Existing law prohibits employers from engaging in unfair labor practices, including interfering in the election by agricultural employees of labor representatives to engage in collective bargaining… More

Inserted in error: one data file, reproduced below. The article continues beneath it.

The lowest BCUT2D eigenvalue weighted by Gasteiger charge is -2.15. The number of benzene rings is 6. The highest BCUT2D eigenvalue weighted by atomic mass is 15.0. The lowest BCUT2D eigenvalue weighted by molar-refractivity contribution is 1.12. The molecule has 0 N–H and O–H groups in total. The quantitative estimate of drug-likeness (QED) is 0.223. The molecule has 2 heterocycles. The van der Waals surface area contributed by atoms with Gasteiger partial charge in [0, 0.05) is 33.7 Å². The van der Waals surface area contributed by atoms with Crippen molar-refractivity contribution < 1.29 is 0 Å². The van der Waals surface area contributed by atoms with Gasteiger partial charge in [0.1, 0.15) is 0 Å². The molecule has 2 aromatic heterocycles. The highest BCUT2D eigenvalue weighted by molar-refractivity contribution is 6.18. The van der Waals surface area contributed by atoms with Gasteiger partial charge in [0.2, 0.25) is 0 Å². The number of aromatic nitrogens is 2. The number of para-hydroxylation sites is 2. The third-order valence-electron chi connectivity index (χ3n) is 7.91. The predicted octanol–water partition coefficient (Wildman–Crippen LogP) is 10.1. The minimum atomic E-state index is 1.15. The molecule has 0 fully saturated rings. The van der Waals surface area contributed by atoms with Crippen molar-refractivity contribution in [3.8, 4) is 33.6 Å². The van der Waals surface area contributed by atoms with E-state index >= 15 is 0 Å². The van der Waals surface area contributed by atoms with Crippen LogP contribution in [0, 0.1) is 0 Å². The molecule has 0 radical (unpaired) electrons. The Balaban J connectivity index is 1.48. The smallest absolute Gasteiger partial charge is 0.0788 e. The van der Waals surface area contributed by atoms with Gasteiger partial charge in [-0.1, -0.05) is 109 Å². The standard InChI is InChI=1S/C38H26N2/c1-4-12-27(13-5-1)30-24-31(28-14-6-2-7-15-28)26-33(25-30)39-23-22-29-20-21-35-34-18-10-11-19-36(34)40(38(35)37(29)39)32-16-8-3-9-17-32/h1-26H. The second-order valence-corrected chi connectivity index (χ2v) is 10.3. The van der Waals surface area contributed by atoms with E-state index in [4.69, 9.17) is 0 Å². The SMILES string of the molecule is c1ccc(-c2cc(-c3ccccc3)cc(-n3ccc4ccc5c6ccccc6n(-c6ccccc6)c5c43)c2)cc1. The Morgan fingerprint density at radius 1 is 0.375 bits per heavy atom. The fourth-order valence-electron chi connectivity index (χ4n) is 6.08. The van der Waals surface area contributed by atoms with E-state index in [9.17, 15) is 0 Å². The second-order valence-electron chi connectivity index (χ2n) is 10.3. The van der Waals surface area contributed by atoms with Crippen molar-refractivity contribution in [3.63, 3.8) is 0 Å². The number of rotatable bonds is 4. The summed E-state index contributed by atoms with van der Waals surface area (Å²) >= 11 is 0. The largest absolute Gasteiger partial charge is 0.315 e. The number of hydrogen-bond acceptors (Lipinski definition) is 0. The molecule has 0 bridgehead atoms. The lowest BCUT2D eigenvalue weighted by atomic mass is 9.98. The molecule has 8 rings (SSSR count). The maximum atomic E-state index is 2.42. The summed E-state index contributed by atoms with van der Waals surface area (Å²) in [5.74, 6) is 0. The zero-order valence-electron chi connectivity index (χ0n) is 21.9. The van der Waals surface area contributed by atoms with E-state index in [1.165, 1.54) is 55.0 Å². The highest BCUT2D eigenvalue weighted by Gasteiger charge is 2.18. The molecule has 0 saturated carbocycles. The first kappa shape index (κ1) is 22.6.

Existing law prohibits employers from engaging in unfair labor practices, including interfering in the election by agricultural employees of labor representatives to engage in collective bargaining for the designated bargaining units. Existing law provides for a secret ballot election for employees in agricultural bargaining units, as defined, to select labor organizations to represent them for collective bargaining purposes. This bill would authorize the Agricultural Labor Relations Board, under specified circumstances, to set aside an election where there has been misconduct by the employer affecting the outcome of the election and to certify a labor organization as the exclusive bargaining representative for a bargaining unit if the organization had previously presented the board with authorization cards signed by more than 50% of the employees in that bargaining unit. Hide